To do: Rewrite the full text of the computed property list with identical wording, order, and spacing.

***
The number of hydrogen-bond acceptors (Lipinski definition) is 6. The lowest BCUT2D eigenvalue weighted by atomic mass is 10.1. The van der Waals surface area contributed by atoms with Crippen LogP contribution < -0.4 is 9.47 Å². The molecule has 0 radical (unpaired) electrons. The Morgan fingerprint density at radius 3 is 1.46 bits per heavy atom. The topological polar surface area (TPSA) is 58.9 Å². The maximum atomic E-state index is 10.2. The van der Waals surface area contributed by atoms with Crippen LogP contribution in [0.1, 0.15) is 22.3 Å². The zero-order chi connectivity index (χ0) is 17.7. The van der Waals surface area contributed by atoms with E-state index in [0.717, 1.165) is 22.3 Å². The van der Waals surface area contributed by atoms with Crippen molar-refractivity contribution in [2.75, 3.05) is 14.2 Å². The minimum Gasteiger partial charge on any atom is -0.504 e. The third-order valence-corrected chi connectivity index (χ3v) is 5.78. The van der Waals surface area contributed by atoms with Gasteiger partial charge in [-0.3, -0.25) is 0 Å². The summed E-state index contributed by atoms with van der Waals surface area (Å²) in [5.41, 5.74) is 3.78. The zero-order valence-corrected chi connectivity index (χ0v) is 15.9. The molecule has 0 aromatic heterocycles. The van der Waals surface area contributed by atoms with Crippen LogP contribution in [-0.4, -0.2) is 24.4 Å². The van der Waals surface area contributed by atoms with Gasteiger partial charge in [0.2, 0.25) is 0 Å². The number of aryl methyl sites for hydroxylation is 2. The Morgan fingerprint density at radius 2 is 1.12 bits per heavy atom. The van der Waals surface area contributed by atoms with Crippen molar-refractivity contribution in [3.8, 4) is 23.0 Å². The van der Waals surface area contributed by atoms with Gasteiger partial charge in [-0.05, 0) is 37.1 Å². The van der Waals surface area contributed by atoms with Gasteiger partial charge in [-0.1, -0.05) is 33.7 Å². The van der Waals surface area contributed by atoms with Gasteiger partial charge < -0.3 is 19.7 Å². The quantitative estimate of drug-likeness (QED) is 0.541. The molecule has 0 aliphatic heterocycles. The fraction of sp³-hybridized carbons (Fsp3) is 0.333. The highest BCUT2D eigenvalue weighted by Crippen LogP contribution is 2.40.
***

The number of hydrogen-bond acceptors (Lipinski definition) is 6. The lowest BCUT2D eigenvalue weighted by atomic mass is 10.1. The van der Waals surface area contributed by atoms with Crippen LogP contribution < -0.4 is 9.47 Å². The molecule has 0 radical (unpaired) electrons. The Morgan fingerprint density at radius 3 is 1.46 bits per heavy atom. The topological polar surface area (TPSA) is 58.9 Å². The maximum atomic E-state index is 10.2. The van der Waals surface area contributed by atoms with Crippen LogP contribution in [0.1, 0.15) is 22.3 Å². The zero-order chi connectivity index (χ0) is 17.7. The van der Waals surface area contributed by atoms with E-state index in [0.717, 1.165) is 22.3 Å². The van der Waals surface area contributed by atoms with Crippen molar-refractivity contribution in [2.75, 3.05) is 14.2 Å². The minimum Gasteiger partial charge on any atom is -0.504 e. The third-order valence-corrected chi connectivity index (χ3v) is 5.78. The van der Waals surface area contributed by atoms with Gasteiger partial charge in [-0.3, -0.25) is 0 Å². The summed E-state index contributed by atoms with van der Waals surface area (Å²) in [5.41, 5.74) is 3.78. The zero-order valence-corrected chi connectivity index (χ0v) is 15.9. The molecule has 0 aromatic heterocycles. The van der Waals surface area contributed by atoms with Crippen LogP contribution in [-0.4, -0.2) is 24.4 Å². The van der Waals surface area contributed by atoms with Gasteiger partial charge in [0.2, 0.25) is 0 Å². The number of aryl methyl sites for hydroxylation is 2. The Morgan fingerprint density at radius 2 is 1.12 bits per heavy atom. The van der Waals surface area contributed by atoms with Crippen molar-refractivity contribution in [3.8, 4) is 23.0 Å². The van der Waals surface area contributed by atoms with Gasteiger partial charge in [-0.05, 0) is 37.1 Å². The van der Waals surface area contributed by atoms with Gasteiger partial charge in [-0.1, -0.05) is 33.7 Å². The van der Waals surface area contributed by atoms with Gasteiger partial charge < -0.3 is 19.7 Å². The quantitative estimate of drug-likeness (QED) is 0.541. The molecule has 0 aliphatic heterocycles. The fraction of sp³-hybridized carbons (Fsp3) is 0.333. The highest BCUT2D eigenvalue weighted by Crippen LogP contribution is 2.40.